Farag will now face Germany’s Simon Rösner in the semi-finals tomorrow.

“I guess I was inspired by Nour’s level today,” said Farag following his victory.

“I started off as well as she did. In the first two I felt like I was finding my targets quite well, the court is quite dead in all of the corners. In the third he was coming back at me and he found better targets. Then as I was losing the third I said to myself I needed to regroup and find the back corners again and I think I did that well.

“It was unfortunate the incident he had, and I hope it’s nothing serious because we have another tournament in less than a week.

“That’s the beauty of our sport that you can put a glass court anywhere in the world and we really enjoy it. It’s a great way to showcase our sport and I think Miguel and I did our sport proud today.

“Everyone is improving day after day and we haven’t played since the British Open when he beat me and so I was aware of that today. He has been playing well all season so I was on my metal for the match today.

“Me and Simon have played a lot this season. He beat me at the U.S. Open, but tomorrow is going to be a big one. We have been playing in the latter stages of tournaments a lot and I’m sure tomorrow is going to be another big one.”

[1] Ali Farag (EGY) bt [5] Miguel Rodriguez (COL) 3-1: 11-5, 11-1, 6-11, 11-9 (49m)

Serme Reaches Semis

France’s World No.4 Camille Serme defeated England’s former World No.1 Laura Massaro to reach the semi-finals of the DPD Open Squash.

The two players have met 15 times on the PSA Tour previously, with Serme claiming the last five in a row and the Frenchwoman ensured she kept up that good run of form as she overcame the hard-to-beat Englishwoman in four games.

Serme took the first game comfortably, before Massaro, who scrapped past Canada’s Hollie Naughton in the last round, raised her game to battle back in the second and equalise.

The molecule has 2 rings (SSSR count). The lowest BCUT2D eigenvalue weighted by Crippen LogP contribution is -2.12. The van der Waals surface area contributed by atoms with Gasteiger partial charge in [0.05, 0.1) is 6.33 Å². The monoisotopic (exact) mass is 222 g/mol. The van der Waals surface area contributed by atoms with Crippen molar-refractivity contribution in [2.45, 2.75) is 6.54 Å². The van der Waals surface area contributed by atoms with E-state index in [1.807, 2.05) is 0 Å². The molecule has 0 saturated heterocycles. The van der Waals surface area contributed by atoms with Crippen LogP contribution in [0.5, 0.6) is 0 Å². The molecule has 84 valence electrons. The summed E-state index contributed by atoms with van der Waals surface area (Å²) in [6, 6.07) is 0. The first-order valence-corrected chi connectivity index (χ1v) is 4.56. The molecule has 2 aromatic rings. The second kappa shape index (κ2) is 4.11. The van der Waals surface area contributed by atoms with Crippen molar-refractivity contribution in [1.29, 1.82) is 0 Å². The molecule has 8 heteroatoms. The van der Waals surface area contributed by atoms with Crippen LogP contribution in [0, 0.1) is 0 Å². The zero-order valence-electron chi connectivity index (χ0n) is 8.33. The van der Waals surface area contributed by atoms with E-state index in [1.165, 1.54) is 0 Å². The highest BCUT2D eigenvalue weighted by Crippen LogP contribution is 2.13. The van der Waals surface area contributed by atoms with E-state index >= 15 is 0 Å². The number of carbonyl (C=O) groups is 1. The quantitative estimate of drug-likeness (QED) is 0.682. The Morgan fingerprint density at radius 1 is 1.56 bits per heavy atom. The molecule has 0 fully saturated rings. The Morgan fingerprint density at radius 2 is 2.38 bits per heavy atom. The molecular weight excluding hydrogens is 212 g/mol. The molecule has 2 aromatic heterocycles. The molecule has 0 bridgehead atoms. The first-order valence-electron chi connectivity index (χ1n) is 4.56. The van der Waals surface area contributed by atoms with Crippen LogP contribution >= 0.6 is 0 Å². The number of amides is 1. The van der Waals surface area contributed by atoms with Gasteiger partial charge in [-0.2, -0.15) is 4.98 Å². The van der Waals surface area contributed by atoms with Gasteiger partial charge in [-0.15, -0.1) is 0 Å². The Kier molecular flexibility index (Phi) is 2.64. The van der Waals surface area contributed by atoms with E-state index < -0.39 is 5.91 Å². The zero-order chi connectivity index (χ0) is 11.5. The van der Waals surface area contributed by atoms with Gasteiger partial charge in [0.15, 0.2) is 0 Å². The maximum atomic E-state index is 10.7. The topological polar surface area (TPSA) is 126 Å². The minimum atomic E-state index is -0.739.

However, Serme soon found her range and accuracy again to rattle off the winners and secure her place in the semi-finals by an 11-3, 9-11, 11-5, 11-6 scoreline.

“I’ve kind of looked up to Laura as a mentor since the beginning,” said the Frenchwoman.

“We’ve had really strong matches in the past and I know how strong she is mentally, and she can always come back from any situation. After the first game I knew not to think it was going to be easy because she can come back strongly, and she did.

“She’s very smart and always tries to find solutions tactically and that’s why she’s been World No.1 and World Champion.

“I had to try and stay focus the whole game and not have ups and downs. I tried to find my length better again and volley again.”

[4] Camille Serme (FRA) bt [6] Laura Massaro (ENG) 3-1: 11-3, 9-11, 11-5, 11-6 (40m)

Gawad Pushed by Coll

Egypt’s former World No.1 Karim Abdel Gawad was pushed all the way in a tight encounter with New Zealand’s World No.5 Paul Coll at the PSA World Tour Gold tournament.

Gawad and Coll have met just three times on the PSA World Tour in the past, with the Kiwi claiming the last two victories. However, Gawad made sure to change that run of form as he came from one game down to take out Amsterdam-local Coll.

The Kiwi found himself 6-3 down in the opening moments, but soon regrouped to get back into the swing of things as he dug in to take the first game.

The next two games went in the favour of the ‘Baby-faced Assassin’ and he looked as though he was going to close out relatively comfortably in the fourth game, before Coll once again showcased his mental strength to save numerous matchballs with some controversial decisions along the way.

Gawad was able to maintain his composure, however, and closed out the match at the seventh attempt and will now face either Mohamed or Marwan ElShorbagy for a place in the final.

“I’m feeling great,” said former World Champion Gawad.

“Coming back from 6-10, to 10-10 and then almost winning the game shows how good he is and how mentally strong he is. I had to fight from the first point to be able to beat someone like Paul today.